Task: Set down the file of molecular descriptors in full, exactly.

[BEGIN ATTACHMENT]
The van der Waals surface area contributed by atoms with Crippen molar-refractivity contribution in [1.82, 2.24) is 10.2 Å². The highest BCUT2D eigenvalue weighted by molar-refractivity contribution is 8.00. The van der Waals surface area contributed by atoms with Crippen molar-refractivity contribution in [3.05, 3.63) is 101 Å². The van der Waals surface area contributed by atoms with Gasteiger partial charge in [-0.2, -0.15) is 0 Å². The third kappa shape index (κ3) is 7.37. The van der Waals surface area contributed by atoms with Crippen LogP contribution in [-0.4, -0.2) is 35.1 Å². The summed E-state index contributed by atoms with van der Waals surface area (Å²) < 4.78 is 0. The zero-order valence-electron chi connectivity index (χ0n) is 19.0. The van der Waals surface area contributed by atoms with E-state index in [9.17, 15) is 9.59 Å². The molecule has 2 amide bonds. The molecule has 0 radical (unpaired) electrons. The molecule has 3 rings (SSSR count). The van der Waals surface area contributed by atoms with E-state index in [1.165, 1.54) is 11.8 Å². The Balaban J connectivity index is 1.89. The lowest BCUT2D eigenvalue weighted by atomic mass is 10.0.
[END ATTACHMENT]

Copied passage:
The van der Waals surface area contributed by atoms with Crippen molar-refractivity contribution in [1.82, 2.24) is 10.2 Å². The highest BCUT2D eigenvalue weighted by molar-refractivity contribution is 8.00. The van der Waals surface area contributed by atoms with Crippen molar-refractivity contribution in [3.05, 3.63) is 101 Å². The van der Waals surface area contributed by atoms with Gasteiger partial charge in [-0.2, -0.15) is 0 Å². The third kappa shape index (κ3) is 7.37. The van der Waals surface area contributed by atoms with Crippen LogP contribution in [-0.4, -0.2) is 35.1 Å². The summed E-state index contributed by atoms with van der Waals surface area (Å²) < 4.78 is 0. The zero-order valence-electron chi connectivity index (χ0n) is 19.0. The van der Waals surface area contributed by atoms with E-state index in [9.17, 15) is 9.59 Å². The molecule has 2 amide bonds. The molecule has 0 radical (unpaired) electrons. The molecule has 3 rings (SSSR count). The van der Waals surface area contributed by atoms with E-state index in [1.165, 1.54) is 11.8 Å². The Balaban J connectivity index is 1.89. The lowest BCUT2D eigenvalue weighted by atomic mass is 10.0.